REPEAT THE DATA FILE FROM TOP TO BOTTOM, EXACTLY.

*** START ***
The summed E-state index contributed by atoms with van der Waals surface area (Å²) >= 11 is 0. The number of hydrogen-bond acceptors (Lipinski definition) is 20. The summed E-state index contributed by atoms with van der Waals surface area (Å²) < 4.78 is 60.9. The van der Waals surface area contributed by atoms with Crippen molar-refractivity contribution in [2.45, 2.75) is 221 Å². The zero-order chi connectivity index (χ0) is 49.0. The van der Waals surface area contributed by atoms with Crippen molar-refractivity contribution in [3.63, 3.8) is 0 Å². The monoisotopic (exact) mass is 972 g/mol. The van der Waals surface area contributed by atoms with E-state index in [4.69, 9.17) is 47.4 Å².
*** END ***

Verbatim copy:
The summed E-state index contributed by atoms with van der Waals surface area (Å²) >= 11 is 0. The number of hydrogen-bond acceptors (Lipinski definition) is 20. The summed E-state index contributed by atoms with van der Waals surface area (Å²) < 4.78 is 60.9. The van der Waals surface area contributed by atoms with Crippen molar-refractivity contribution in [2.45, 2.75) is 221 Å². The zero-order chi connectivity index (χ0) is 49.0. The van der Waals surface area contributed by atoms with Crippen molar-refractivity contribution in [3.63, 3.8) is 0 Å². The monoisotopic (exact) mass is 972 g/mol. The van der Waals surface area contributed by atoms with E-state index in [4.69, 9.17) is 47.4 Å².